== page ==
Most first-year students are aware of the three most common options for orientation experiences — Outdoor Action, Community Action, and on-campus programming for in-season athletes. This year, however, a little-known fourth option was added.
This September, 40 first-year students participated in Dialogue and Difference in Action, a pilot pre-orientation program that focuses on identity and inclusivity. Dwarfed in size by the OA and CA programs, which involve 600 students each, DDA provided participants a unique look at critical global issues.
DDA attempted to introduce students to new ways of critically thinking about issues of diversity, privilege, and difference, both in the University community and in the world at large. The program was hosted at the Garrison Institute, a meditation center in Garrison, N.Y. whose is to “cultivate caring, insight and courage in individuals, as well as shifts in collective values and worldviews needed to achieve positive social change.”
A typical day on DDA included a large group discussion — often with all 40 first-year students and the eight leaders tackling a specific issue — followed by smaller group discourses of eight or ten students each. At night, students took a break from the heavier topics of the day and got to know each other through ice-breaker games and casual activities. Unlike many Outdoor Action participants, who went the entire duration of their trip without taking a shower or sleeping in a bed, DDA participants were able to meditate on issues of global importance while enjoying modern comforts.
Nora Aguiar ’21, one of the first-year students who took part in DDA, said that the intimate, isolated setting helped program participants “[focus] on the people we were with and what we were doing.”
“If you’re at all passionate about equality or social justice or that kind of work in any way, then I definitely think that DDA is the place for you,” said DDA participant Nick Jain ’21. “Even if you just want to learn about certain topics that you may not have background knowledge on, especially with regards to identity, that might be a really good place for you as well.”
Like students who went on CA and OA trips, DDA participants completed orientation surveys on Your Path to Princeton, the matriculation website. Students were selected for DDA based on an interest in social justice. While this approach ensured that all students included were invested in the subject material, it may have inadvertently shaped a group which lacked diverse interests and priorities.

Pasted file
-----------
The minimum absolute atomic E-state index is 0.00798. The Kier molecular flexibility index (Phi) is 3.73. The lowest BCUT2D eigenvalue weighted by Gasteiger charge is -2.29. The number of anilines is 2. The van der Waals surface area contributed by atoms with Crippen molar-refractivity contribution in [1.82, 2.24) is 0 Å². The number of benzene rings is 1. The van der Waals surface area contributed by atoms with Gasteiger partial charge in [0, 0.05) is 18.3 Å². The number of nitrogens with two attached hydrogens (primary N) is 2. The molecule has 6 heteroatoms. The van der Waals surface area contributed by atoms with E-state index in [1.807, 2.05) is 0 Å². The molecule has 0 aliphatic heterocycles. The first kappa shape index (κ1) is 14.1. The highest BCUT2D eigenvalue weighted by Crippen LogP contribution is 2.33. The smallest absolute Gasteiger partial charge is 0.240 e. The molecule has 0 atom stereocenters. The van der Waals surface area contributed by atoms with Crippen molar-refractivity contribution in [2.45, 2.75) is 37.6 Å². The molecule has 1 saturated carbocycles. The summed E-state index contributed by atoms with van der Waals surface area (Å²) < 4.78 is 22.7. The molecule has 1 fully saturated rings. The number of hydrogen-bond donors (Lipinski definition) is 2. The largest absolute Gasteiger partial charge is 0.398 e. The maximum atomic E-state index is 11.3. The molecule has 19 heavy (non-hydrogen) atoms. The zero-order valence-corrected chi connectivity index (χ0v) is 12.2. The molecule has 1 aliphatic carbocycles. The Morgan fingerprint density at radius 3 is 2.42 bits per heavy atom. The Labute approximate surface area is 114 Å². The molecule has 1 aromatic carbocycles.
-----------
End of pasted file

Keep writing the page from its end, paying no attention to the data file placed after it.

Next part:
“I think that a lot of times it can be interesting to learn about subjects that you’re not necessarily as interested in. To kind of create a community in Princeton that prioritizes the ideals that DDA values, it might be beneficial in the future to have people that don’t necessarily already prioritize them,” Jain said.
A common tactic among incoming first-year students who are knowledgeable about what each orientation program entails is to answer the orientation survey questions in a manner consistent with the constraints of their preferred experience. To this end, students familiar with the new DDA option but uninterested in participating attempted to frame their answers on the questionnaire in a manner they felt would be antithetical to DDA’s mission. “I remember selecting options to not be placed in an activity with similar topics discussed in DDA,” said Daniel Bracho ’21, who briefly participated in DDA before transferring to CA.
The program’s progressive outlook proved a bit of a culture shock to some. Bracho found DDA “far [more] politically correct [than] what I’m used to — I’m an international student from Venezuela and therefore introducing myself with pronouns, et cetera, was somewhat uncomfortable.” Still, Bracho noted the friendliness of all trip participants and the welcoming environment DDA provided.
In addition to educating the first-year students about social issues, DDA facilitated friendships between participants. “Probably my closest friends at Princeton so far are people that I met at DDA,” Jain said.
Still, Jain believes that there is room for improvement. “Having people that don’t necessarily already care about social justice and equality being a part of the program would make the results of the program more beneficial,” he said. Similarly, Aguiar discussed the need for a larger program “so more people could get involved.”